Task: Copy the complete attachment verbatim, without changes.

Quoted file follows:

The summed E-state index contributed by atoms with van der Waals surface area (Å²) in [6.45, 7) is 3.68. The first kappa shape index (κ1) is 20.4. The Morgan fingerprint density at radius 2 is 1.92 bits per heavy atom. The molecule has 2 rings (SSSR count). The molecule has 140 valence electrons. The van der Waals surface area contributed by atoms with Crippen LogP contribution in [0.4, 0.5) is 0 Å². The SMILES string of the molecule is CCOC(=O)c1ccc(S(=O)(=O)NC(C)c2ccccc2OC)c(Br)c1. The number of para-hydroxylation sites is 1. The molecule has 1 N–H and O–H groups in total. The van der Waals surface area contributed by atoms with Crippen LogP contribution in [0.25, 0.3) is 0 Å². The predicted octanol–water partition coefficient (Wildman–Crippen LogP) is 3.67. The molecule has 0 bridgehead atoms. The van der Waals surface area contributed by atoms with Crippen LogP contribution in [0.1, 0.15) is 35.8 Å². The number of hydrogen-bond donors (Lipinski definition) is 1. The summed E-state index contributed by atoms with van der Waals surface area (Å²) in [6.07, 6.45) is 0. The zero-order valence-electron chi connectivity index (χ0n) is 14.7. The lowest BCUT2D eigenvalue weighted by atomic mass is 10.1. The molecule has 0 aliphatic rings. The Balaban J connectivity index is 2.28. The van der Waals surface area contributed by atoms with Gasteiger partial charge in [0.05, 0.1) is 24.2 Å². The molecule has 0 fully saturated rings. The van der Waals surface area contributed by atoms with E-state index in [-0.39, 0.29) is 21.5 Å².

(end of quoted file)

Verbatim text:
The summed E-state index contributed by atoms with van der Waals surface area (Å²) in [6.45, 7) is 3.68. The first kappa shape index (κ1) is 20.4. The Morgan fingerprint density at radius 2 is 1.92 bits per heavy atom. The molecule has 2 rings (SSSR count). The molecule has 140 valence electrons. The van der Waals surface area contributed by atoms with Crippen LogP contribution in [0.4, 0.5) is 0 Å². The SMILES string of the molecule is CCOC(=O)c1ccc(S(=O)(=O)NC(C)c2ccccc2OC)c(Br)c1. The number of para-hydroxylation sites is 1. The molecule has 1 N–H and O–H groups in total. The van der Waals surface area contributed by atoms with Crippen LogP contribution in [0.25, 0.3) is 0 Å². The predicted octanol–water partition coefficient (Wildman–Crippen LogP) is 3.67. The molecule has 0 bridgehead atoms. The van der Waals surface area contributed by atoms with Crippen LogP contribution in [0.1, 0.15) is 35.8 Å². The number of hydrogen-bond donors (Lipinski definition) is 1. The summed E-state index contributed by atoms with van der Waals surface area (Å²) in [6.07, 6.45) is 0. The zero-order valence-electron chi connectivity index (χ0n) is 14.7. The lowest BCUT2D eigenvalue weighted by atomic mass is 10.1. The molecule has 0 aliphatic rings. The Balaban J connectivity index is 2.28. The van der Waals surface area contributed by atoms with Gasteiger partial charge in [0.05, 0.1) is 24.2 Å². The molecule has 0 fully saturated rings. The van der Waals surface area contributed by atoms with E-state index in [-0.39, 0.29) is 21.5 Å².